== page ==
After starting the instance, set the replication co-ordinates captured in the previous step:

docker run --name slavedb -d -v /opt/Docker/slavedb/cnf:/etc/mysql/conf.d -v /opt/Docker/slavedb/data:/var/lib/mysql --link masterdb:mysql -e MYSQL_ROOT_PASSWORD=mysecretpass -d percona:5.6  eb7141121300c104ccee0b2df018e33d4f7f10bf5d98445ed4a54e1316f41891  docker exec -ti slavedb 'mysql' -uroot -pmysecretpass -e'change master to master_host="mysql",master_user="repl",master_password="slavepass",master_log_file="mysqld-bin.000004",master_log_pos=310;"' -vvv  mysql: [Warning] Using a password on the command line interface can be insecure.  --------------  change master to master_host="mysql",master_user="repl",master_password="slavepass",master_log_file="mysqld-bin.000004",master_log_pos=310  --------------  Query OK, 0 rows affected, 2 warnings (0.23 sec)  Bye

Almost ready to go! The last step is to start replication and verify that replication running:

# Start replication  docker exec -ti slavedb 'mysql' -uroot -pmysecretpass -e"START SLAVE;" -vvv  mysql: [Warning] Using a password on the command line interface can be insecure.  --------------  START SLAVE  --------------  Query OK, 0 rows affected, 1 warning (0.00 sec)  Bye  # Verify replication is running OK  docker exec -ti slavedb 'mysql' -uroot -pmysecretpass -e"SHOW SLAVE STATUSG" -vvv  mysql: [Warning] Using a password on the command line interface can be insecure.  --------------  SHOW SLAVE STATUS  --------------  *************************** 1. row ***************************                 Slave_IO_State: Waiting for master to send event                    Master_Host: mysql                    Master_User: repl                    Master_Port: 3306                  Connect_Retry: 60                Master_Log_File: mysqld-bin.000004            Read_Master_Log_Pos: 310                 Relay_Log_File: mysqld-relay-bin.000002                  Relay_Log_Pos: 284          Relay_Master_Log_File: mysqld-bin.000004               Slave_IO_Running: Yes  Slave_SQL_Running: Yes                Replicate_Do_DB:            Replicate_Ignore_DB:             Replicate_Do_Table:         Replicate_Ignore_Table:        Replicate_Wild_Do_Table:    Replicate_Wild_Ignore_Table:                     Last_Errno: 0                     Last_Error:                   Skip_Counter: 0            Exec_Master_Log_Pos: 310                Relay_Log_Space: 458                Until_Condition: None                 Until_Log_File:                  Until_Log_Pos: 0             Master_SSL_Allowed: No             Master_SSL_CA_File:             Master_SSL_CA_Path:                Master_SSL_Cert:              Master_SSL_Cipher:                 Master_SSL_Key:          Seconds_Behind_Master: 0  Master_SSL_Verify_Server_Cert: No                  Last_IO_Errno: 0                  Last_IO_Error:                 Last_SQL_Errno: 0                 Last_SQL_Error:    Replicate_Ignore_Server_Ids:               Master_Server_Id: 1                    Master_UUID: 230d005a-f1a6-11e5-b546-0242ac110004               Master_Info_File: /var/lib/mysql/                      SQL_Delay: 0            SQL_Remaining_Delay: NULL        Slave_SQL_Running_State: Slave has read all relay log; waiting for the slave I/O thread to update it             Master_Retry_Count: 86400                    Master_Bind:        Last_IO_Error_Timestamp:       Last_SQL_Error_Timestamp:                 Master_SSL_Crl:             Master_SSL_Crlpath:             Retrieved_Gtid_Set:              Executed_Gtid_Set:                  Auto_Position: 0  1 row in set (0.00 sec)  Bye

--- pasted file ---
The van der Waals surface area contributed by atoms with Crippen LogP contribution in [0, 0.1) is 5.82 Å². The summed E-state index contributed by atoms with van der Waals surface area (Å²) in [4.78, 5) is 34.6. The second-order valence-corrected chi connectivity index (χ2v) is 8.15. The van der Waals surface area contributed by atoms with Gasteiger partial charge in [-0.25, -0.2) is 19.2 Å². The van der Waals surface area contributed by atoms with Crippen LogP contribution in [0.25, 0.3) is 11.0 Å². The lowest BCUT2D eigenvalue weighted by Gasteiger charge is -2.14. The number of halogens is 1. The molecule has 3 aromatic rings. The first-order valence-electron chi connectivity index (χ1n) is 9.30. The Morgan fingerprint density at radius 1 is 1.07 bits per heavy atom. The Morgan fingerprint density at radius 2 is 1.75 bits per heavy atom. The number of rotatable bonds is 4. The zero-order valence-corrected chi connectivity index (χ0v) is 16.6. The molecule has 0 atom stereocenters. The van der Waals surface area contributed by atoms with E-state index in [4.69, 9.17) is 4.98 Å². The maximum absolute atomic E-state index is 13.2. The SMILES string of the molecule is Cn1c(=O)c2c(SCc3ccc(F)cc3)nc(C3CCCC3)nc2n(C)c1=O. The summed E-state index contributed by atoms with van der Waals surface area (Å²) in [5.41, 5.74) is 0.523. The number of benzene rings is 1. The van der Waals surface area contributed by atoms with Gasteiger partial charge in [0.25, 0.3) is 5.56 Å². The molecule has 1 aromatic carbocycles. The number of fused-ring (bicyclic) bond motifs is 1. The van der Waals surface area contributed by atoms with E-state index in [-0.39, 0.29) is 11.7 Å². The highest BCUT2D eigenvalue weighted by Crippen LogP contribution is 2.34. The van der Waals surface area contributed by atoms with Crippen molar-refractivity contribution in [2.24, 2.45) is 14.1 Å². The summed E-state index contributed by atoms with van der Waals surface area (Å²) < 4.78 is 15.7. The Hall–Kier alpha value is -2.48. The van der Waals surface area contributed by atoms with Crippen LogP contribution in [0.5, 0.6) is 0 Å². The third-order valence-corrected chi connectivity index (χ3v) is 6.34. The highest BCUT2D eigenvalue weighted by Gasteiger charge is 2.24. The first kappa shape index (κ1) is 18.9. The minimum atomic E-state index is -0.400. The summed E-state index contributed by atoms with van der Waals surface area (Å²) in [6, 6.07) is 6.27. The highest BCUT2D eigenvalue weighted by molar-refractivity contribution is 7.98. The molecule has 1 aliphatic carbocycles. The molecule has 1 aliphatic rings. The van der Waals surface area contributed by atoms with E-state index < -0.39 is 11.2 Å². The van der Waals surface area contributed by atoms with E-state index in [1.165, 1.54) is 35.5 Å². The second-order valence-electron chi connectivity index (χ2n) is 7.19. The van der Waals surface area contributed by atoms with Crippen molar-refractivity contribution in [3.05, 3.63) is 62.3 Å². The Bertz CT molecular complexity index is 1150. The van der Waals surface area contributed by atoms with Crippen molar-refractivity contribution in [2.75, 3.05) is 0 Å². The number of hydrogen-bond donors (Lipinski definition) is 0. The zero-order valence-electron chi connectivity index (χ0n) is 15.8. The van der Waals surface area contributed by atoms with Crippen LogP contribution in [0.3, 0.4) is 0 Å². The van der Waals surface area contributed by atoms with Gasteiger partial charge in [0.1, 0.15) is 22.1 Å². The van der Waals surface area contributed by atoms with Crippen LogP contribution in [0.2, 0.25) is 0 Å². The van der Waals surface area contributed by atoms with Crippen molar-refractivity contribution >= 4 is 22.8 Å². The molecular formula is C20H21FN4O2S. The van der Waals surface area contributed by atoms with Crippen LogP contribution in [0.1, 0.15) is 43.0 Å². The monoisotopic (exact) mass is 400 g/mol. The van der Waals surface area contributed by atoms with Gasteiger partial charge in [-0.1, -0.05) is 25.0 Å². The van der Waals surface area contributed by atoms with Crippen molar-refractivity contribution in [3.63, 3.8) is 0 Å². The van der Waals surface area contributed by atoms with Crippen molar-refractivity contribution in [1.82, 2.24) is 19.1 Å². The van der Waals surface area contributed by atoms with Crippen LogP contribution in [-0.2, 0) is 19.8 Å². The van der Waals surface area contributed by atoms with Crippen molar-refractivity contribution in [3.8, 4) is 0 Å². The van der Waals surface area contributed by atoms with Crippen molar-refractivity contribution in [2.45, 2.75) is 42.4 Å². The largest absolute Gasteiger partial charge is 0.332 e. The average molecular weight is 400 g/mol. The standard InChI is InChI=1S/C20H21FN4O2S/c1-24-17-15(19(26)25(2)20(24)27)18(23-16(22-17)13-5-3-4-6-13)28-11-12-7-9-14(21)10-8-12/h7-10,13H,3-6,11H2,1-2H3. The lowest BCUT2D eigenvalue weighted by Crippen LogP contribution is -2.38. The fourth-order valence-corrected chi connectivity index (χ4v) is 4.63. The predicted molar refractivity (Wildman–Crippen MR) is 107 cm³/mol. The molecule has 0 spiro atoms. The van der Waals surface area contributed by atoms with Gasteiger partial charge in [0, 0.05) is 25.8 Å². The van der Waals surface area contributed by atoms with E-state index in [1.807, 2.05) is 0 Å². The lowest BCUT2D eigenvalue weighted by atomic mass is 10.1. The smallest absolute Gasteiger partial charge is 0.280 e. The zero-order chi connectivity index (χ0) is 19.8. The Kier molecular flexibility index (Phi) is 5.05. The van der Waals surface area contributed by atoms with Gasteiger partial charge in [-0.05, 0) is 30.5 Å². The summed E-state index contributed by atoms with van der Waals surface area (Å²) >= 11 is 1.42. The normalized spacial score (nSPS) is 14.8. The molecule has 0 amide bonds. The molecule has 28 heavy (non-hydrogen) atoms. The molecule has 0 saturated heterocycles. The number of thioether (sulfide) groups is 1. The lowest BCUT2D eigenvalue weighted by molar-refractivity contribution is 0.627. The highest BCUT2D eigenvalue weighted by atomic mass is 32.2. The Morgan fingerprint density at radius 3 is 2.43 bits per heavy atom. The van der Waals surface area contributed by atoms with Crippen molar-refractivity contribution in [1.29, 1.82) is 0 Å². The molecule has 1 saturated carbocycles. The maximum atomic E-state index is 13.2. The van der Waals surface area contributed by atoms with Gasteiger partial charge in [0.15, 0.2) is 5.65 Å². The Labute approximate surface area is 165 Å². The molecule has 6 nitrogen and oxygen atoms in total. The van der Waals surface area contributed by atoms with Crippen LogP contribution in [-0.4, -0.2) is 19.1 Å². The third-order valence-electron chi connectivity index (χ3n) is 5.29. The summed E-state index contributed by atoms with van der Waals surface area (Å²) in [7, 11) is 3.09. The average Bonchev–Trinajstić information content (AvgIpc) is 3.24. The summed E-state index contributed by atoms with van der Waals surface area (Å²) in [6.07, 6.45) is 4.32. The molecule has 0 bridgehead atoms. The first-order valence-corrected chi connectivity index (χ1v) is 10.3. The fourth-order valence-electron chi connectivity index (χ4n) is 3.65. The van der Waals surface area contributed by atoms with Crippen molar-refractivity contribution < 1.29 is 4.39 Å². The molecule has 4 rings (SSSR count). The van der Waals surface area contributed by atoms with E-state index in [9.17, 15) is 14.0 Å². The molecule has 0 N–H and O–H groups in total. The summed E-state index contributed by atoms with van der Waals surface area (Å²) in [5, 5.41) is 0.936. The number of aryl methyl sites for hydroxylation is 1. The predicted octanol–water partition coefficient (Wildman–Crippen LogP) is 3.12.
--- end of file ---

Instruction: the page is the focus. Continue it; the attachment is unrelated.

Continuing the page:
Finally, we have a pair of dockerized Percona Server 5.6 master-slave servers replicating!

As mentioned before, this is suitable for a development or testing environment. Before going into production with this configuration, think carefully about the tuning of the "my.cnf" variables and the choice of disks used for the data/binlog directories. It is important to remember that newer versions of Docker recommend using "networks" rather than "linking" for communication between containers.